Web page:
MIURA 1 on the launch pad at the El Arenosillo launch site in Huelva Spain prior to launch on 7 October 2023.MIURA 1 on the launch pad at the El Arenosillo launch site in Huelva Spain prior to launch on 7 October 2023.

When will commercial launches begin and are you planning to use the El Arenosillo launch site in Huelva exclusively or are you looking around?

Huelva is a military base in southwestern Spain, so it’s very good for suborbital tests but it’s not a spaceport. We can do all the acceptance and qualification testing there, but our first commercial mission will be from Kourou in French Guiana (following an agreement we signed with the French space agency CNES last summer).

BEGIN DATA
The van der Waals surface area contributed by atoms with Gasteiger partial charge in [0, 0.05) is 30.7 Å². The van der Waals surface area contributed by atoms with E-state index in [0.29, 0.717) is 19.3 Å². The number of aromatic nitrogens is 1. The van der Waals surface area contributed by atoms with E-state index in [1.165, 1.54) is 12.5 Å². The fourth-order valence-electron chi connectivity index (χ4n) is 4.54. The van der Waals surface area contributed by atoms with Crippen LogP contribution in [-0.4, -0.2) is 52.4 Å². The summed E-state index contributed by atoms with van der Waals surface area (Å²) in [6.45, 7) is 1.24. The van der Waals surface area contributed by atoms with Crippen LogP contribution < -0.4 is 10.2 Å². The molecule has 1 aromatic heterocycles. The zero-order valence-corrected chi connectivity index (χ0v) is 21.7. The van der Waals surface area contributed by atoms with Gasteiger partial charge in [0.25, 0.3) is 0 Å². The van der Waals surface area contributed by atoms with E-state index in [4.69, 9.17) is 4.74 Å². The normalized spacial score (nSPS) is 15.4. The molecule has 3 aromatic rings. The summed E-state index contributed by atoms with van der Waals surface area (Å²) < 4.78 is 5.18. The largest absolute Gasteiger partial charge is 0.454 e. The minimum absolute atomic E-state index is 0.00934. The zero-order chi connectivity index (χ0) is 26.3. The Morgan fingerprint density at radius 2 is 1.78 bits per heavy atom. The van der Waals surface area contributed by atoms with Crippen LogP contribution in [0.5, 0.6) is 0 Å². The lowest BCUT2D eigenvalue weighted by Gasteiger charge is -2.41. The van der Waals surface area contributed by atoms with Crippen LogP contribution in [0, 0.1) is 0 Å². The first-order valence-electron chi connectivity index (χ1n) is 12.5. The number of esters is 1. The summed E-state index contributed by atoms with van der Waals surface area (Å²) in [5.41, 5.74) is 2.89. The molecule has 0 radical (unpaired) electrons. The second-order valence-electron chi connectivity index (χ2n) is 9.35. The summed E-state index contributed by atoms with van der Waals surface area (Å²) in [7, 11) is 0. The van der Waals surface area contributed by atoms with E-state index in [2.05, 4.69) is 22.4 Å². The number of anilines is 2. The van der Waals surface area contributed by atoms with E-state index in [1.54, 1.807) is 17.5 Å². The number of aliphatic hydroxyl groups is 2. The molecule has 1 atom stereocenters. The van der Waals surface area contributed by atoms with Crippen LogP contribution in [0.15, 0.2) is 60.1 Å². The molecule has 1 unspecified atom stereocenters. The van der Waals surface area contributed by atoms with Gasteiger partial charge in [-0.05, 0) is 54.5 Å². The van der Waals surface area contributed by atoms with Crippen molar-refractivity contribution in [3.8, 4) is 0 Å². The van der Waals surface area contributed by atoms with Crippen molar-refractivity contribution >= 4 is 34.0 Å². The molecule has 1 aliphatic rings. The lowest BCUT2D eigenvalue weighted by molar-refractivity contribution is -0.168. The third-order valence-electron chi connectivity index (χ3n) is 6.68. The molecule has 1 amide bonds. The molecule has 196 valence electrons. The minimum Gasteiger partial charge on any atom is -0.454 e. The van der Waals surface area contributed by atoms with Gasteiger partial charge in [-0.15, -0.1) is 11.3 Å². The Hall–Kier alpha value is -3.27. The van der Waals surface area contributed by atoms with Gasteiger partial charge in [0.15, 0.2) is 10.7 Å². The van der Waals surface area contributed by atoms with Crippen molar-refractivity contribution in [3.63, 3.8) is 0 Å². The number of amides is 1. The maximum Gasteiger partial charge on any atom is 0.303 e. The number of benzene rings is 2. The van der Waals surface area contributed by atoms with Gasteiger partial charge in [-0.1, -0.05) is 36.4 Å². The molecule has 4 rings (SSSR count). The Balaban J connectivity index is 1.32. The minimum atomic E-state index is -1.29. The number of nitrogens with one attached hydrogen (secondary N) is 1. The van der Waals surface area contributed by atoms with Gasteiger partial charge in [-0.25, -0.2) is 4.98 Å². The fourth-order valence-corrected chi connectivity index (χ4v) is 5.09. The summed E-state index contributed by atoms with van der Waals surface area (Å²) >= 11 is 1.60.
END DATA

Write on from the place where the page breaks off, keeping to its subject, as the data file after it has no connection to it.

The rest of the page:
Would you be one of the first commercial providers to fly from Kourou?

We developed the full vehicle and people said you’ll never launch it… but we launched it!

For us it’s not a race to be the first, it’s a race to be the most reliable with the proper price. The market will put us in our place in five years, so we are just going to work to try to be the best solution. But yes, we want to compete - we love to compete to be honest - and there are so many promising projects, not only in Europe but also in the US, India, China, South Korea, Japan and so on. I think it’s good because it promotes new missions.

But what about timelines? That’s what people always want to know.

I think we are a couple of years away from our maiden orbital flight. We hope to be ready to launch the rocket by the end of 2025, but this is a complicated business and rocket development is never easy. That said, we are one of the more resilient companies in Europe and know how to face the difficulties. The project may be super-complex, but we always deliver what we promise.